PDA

View Full Version : Anarchist Ukraine ( The Makhnovshchina )



Kato
06-11-2007, 06:09 AM
Makhno was born into a poor peasant family in Hulyai Pole, Ukraine, the youngest of five children. Makhno's parents registered his date of birth as 1889 (as an attempt to postpone conscription. Some suggest it was done later to avoid execution after his arrest in 1910 for belonging to the Anarchist group and robberies). However, church files show October 27, 1888. He studied at a parochial school between ages of eight and twelve. Soon after the Russian Revolution of 1905 Makhno joined a group of anarchists and was engaged in robberies, money extortions and killings of wealthy merchants and policemen. In 1910 Makhno was sentenced to death by hanging but was sent to Butyrskaya prison in Moscow instead, where he spent 6 years. The time spent in prison allowed him to improve his education, aided by intellectual cellmates (notably Piotr Arshinov). In 1917, after the February Revolution, Makhno was released from prison. He joined the revolutionary movement in Ukraine and helped organize expropriation of property from wealthy landlords and capitalists.

In early 1918, the new Bolshevik government in Russia signed the Treaty of Brest-Litovsk making peace with the Central Powers, but ceding large amounts of territory to them, including Ukraine. The people living in Ukraine did not want to be ruled by the Central Powers, and so rebelled. Partisan units were formed that waged guerilla war against the Germans and Austrians. This rebellion soon took an anarchist political tone. Nestor Makhno was one of the main organizers of these partisan groups, who united into the Revolutionary Insurrectionary Army of Ukraine (RIAU), also called the Black Army (because they fought under the anarchist black flag), "Makhnovists" or "Makhnovshchina". The RIAU also battled against the Whites (counter-revolutionaries) and anti-semitic pogromists. In areas where the RIAU drove out opposing armies, villagers (and workers) sought to abolish capitalism and the state through organizing themselves into village assemblies, communes and free councils. The land and factories were expropriated and put under nominal peasant/worker control, but mayors and many officials were drawn directly from the ranks of Makhno's military, rather than local toilers. It is debatable whether Makhno's government or the RSFSR was more democratic in this period.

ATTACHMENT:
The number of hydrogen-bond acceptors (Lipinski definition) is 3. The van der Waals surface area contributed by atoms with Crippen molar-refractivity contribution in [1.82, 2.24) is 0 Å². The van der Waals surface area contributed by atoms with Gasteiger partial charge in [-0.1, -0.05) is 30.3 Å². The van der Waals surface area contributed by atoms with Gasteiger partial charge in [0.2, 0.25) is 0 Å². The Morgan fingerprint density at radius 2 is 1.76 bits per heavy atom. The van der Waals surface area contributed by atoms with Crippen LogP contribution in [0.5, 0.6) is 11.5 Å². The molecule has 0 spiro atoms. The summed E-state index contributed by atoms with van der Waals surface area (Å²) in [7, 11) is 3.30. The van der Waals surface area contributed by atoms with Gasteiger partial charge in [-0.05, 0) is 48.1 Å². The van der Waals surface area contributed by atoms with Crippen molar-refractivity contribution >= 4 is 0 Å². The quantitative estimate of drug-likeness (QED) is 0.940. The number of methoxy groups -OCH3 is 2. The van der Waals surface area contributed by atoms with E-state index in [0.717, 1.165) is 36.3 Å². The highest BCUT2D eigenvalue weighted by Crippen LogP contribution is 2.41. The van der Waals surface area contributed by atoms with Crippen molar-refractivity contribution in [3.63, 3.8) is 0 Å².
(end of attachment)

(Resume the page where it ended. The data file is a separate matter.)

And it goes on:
Hetman Pavlo Skoropadsky, head of a criticized Ukrainian State — considered by some as a puppet Republic, had difficulty trying to occupy Ukraine as he was confronted by Makhno's Insurrectional Army. Thus, he was finally called back to Germany after the collapse of the German western front. In March 1918, the RIAU succeeded in defeating the Germans, Austrians and multiple regiments of the White Army.

At this point, the military role Makhno had adopted in his early years shifted to an organizing one. The first congress of the Confederation of Anarchists Groups, under the name of Nabat ("the Bell"), issued five main points: suspicion of all political parties, rejection of all dictatorships (mainly those organizing over people), negation of any State concept, rejection of any "transitory period" or "proletarian dictature", self-management of all workers through free workers councils (soviets). While the Bolsheviks argued that their concept of "proletaian dictatorship" meant precisely "rule by workers' councils," the Makhnovist platform opposed the "temporary" Bolshevik measure of "Party dictatorship."